Living ResourcesThe presence of the Gulf Stream and the wreck’s location near the northern boundary of tropical reef fish habitat makes the Monitor National Marine Sanctuary very attractive for a variety of marine life. From the surface to the bottom, the sanctuary experiences seasonal migrations of cetaceans, sea turtles and fishes, including sharks and manta rays. Temperate and sub-tropical fish species, such as the greater amberjack, black seabass, bank seabass, scup and grouper, represent the most abundant species that seasonally visit the sanctuary’s waters. Additionally, the sanctuary acts as an artificial reef and provides winter habitat for loggerhead sea turtles.
Encrusting organisms and motile invertebrates are also present in the Monitorsanctuary. Invertebrates include crabs, brittle stars, sea urchins, snapping shrimp and spiny lobsters. Tree coral, whip coral, sea anemones, hydroids, barnacles, tube worms, mussels, oysters and at least 40 species of sponges have been identified in the sanctuary. (Dixon 1990)
The Monitor was launched at Greenpoint, N.Y., where it was constructed, on Jan. 30, 1862. Following final construction and sea trials, the Monitor was ordered to steam to Hampton Roads, Va. On March 9, 1862, the ironclad engaged in battle with the CSS Virginia, a confederate ironclad launched on Feb. 17, 1862. TheVirginia was constructed over the burned hull of the USS Merrimack.
In the early morning hours on March 9, 1862, the Monitor and the Virginia began bombarding each other at point-blank range. After four hours, the battle ended in a draw and neither vessel suffered considerable damage. Following the fall of Norfolk and the destruction of the Virginia (at the hands of her own crew) in May 1862, theMonitor steamed up the James River in support of McClellan’s Peninsular Campaign. The Monitor unsuccessfully engaged in an attack on Drewry’s Bluff on May 15 and withdrew with the rest of Union forces to Hampton Roads in July following the Seven Days Battle. Ordered to Washington, D.C. for repairs, she spent much of October undergoing a refit and returned to Hampton Roads in November. She was ordered to Beaufort, N.C., in late December 1862.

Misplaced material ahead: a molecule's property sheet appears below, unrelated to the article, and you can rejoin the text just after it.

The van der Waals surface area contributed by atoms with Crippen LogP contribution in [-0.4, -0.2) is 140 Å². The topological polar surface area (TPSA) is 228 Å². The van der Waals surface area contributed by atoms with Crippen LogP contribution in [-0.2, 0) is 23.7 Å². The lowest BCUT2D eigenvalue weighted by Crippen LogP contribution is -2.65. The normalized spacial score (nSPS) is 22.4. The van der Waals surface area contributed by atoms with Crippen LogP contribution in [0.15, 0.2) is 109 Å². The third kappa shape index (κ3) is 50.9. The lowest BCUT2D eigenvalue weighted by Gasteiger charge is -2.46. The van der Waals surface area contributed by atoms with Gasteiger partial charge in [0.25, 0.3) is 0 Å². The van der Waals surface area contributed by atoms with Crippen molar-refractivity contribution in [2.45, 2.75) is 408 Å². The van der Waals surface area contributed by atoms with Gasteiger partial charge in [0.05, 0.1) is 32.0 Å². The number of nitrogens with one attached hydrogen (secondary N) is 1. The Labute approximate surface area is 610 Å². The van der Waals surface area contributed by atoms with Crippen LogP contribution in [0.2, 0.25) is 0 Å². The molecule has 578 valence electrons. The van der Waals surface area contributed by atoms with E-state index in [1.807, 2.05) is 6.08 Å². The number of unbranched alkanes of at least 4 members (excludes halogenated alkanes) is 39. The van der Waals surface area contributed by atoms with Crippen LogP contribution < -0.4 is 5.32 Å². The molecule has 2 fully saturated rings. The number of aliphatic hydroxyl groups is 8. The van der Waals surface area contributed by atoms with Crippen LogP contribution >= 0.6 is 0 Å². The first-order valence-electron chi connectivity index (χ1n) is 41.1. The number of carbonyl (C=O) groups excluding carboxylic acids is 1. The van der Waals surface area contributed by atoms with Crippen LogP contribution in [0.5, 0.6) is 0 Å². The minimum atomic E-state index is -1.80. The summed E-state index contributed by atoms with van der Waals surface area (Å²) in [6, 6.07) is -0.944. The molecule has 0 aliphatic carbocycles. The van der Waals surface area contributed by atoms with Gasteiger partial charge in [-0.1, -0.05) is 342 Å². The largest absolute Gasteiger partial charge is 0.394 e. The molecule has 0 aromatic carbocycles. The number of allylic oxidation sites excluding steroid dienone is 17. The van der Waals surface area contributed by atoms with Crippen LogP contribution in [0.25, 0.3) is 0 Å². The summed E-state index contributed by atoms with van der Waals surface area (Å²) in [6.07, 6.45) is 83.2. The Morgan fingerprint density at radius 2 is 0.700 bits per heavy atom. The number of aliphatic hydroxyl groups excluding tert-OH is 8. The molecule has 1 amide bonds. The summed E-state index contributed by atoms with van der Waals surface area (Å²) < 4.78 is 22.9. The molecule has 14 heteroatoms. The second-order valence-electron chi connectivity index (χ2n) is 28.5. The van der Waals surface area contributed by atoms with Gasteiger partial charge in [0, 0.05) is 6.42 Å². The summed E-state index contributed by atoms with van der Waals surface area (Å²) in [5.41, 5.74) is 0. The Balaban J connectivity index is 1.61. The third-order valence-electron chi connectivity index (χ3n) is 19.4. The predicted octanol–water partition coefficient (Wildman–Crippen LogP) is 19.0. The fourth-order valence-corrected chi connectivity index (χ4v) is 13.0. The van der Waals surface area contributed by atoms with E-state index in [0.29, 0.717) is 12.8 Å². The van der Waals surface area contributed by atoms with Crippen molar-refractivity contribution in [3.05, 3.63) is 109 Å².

The Monitor’s short history came to an end on Dec. 31, 1862 as the ship was rounding Cape Hatteras, N.C., under tow by the USS Rhode Island. The ships encountered severe weather as they neared the cape. The Monitor began taking on water, and while the steam pumps were initially able to handle the water leaking in from around the turret, a leak was soon reported at the bow. As the storm increased in intensity, it became obvious to her commander that the Monitor was in grave danger.
Around 10:30 p.m. Commander John Bankhead ordered a red signal lantern hoisted signaling to the Rhode Island that the Monitor was in danger of going down. Three boats were launched from the Rhode Island in an attempt to rescue the ironclad’s crew. Through their heroic efforts, all but 16 were rescued before the ship finally succumbed to the turbulent seas just after 1:00 a.m. on New Year’s Eve. In recognition of their heroic deeds, five Congressional Medals of Honor were awarded to the crew of the Rhode Island. Three of these were posthumous.
The ship came to rest upside down on the seabed in 230 feet of water, where it remained undiscovered until 1973. Less than two years after its discovery, the wreck site was designated as NOAA’s first national marine sanctuary. Through the site’s remote location and its protection under the National Marine Sanctuaries Act, the archaeological integrity of the Monitor wreck has been preserved throughout its entire history. (Monitor National Marine Sanctuary 1994)